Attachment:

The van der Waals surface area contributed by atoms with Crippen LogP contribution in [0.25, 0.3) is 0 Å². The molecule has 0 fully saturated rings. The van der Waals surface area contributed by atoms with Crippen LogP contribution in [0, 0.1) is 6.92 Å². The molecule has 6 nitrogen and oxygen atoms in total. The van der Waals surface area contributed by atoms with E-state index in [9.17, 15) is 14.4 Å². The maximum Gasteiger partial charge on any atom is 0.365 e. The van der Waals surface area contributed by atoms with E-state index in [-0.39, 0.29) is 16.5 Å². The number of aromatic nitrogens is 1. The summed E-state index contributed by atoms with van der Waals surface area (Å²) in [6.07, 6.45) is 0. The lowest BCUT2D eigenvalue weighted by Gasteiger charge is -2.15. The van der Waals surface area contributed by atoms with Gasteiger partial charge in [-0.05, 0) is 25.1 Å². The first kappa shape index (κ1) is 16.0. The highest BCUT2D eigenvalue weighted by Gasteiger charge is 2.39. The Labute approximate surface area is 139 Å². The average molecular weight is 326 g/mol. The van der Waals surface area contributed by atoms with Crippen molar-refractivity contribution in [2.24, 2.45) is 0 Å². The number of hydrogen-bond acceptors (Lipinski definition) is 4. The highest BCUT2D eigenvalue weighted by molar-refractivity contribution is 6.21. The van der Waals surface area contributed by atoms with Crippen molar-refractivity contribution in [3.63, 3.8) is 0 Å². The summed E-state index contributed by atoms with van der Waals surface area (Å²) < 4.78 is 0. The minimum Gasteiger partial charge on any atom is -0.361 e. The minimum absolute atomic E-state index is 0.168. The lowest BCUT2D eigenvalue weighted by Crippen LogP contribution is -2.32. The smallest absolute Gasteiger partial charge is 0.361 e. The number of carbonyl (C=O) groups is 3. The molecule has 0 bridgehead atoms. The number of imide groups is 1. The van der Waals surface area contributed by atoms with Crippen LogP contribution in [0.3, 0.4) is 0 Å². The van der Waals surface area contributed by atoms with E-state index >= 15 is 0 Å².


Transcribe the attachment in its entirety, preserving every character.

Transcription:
The van der Waals surface area contributed by atoms with Crippen LogP contribution in [0.25, 0.3) is 0 Å². The molecule has 0 fully saturated rings. The van der Waals surface area contributed by atoms with Crippen LogP contribution in [0, 0.1) is 6.92 Å². The molecule has 6 nitrogen and oxygen atoms in total. The van der Waals surface area contributed by atoms with E-state index in [9.17, 15) is 14.4 Å². The maximum Gasteiger partial charge on any atom is 0.365 e. The van der Waals surface area contributed by atoms with E-state index in [-0.39, 0.29) is 16.5 Å². The number of aromatic nitrogens is 1. The summed E-state index contributed by atoms with van der Waals surface area (Å²) in [6.07, 6.45) is 0. The lowest BCUT2D eigenvalue weighted by Gasteiger charge is -2.15. The van der Waals surface area contributed by atoms with Gasteiger partial charge in [-0.05, 0) is 25.1 Å². The first kappa shape index (κ1) is 16.0. The highest BCUT2D eigenvalue weighted by Gasteiger charge is 2.39. The Labute approximate surface area is 139 Å². The average molecular weight is 326 g/mol. The van der Waals surface area contributed by atoms with Crippen molar-refractivity contribution in [2.24, 2.45) is 0 Å². The number of hydrogen-bond acceptors (Lipinski definition) is 4. The highest BCUT2D eigenvalue weighted by molar-refractivity contribution is 6.21. The van der Waals surface area contributed by atoms with Crippen molar-refractivity contribution in [3.63, 3.8) is 0 Å². The summed E-state index contributed by atoms with van der Waals surface area (Å²) < 4.78 is 0. The minimum Gasteiger partial charge on any atom is -0.361 e. The minimum absolute atomic E-state index is 0.168. The lowest BCUT2D eigenvalue weighted by Crippen LogP contribution is -2.32. The smallest absolute Gasteiger partial charge is 0.361 e. The number of carbonyl (C=O) groups is 3. The molecule has 0 bridgehead atoms. The number of imide groups is 1. The van der Waals surface area contributed by atoms with Crippen LogP contribution in [0.3, 0.4) is 0 Å². The van der Waals surface area contributed by atoms with E-state index >= 15 is 0 Å².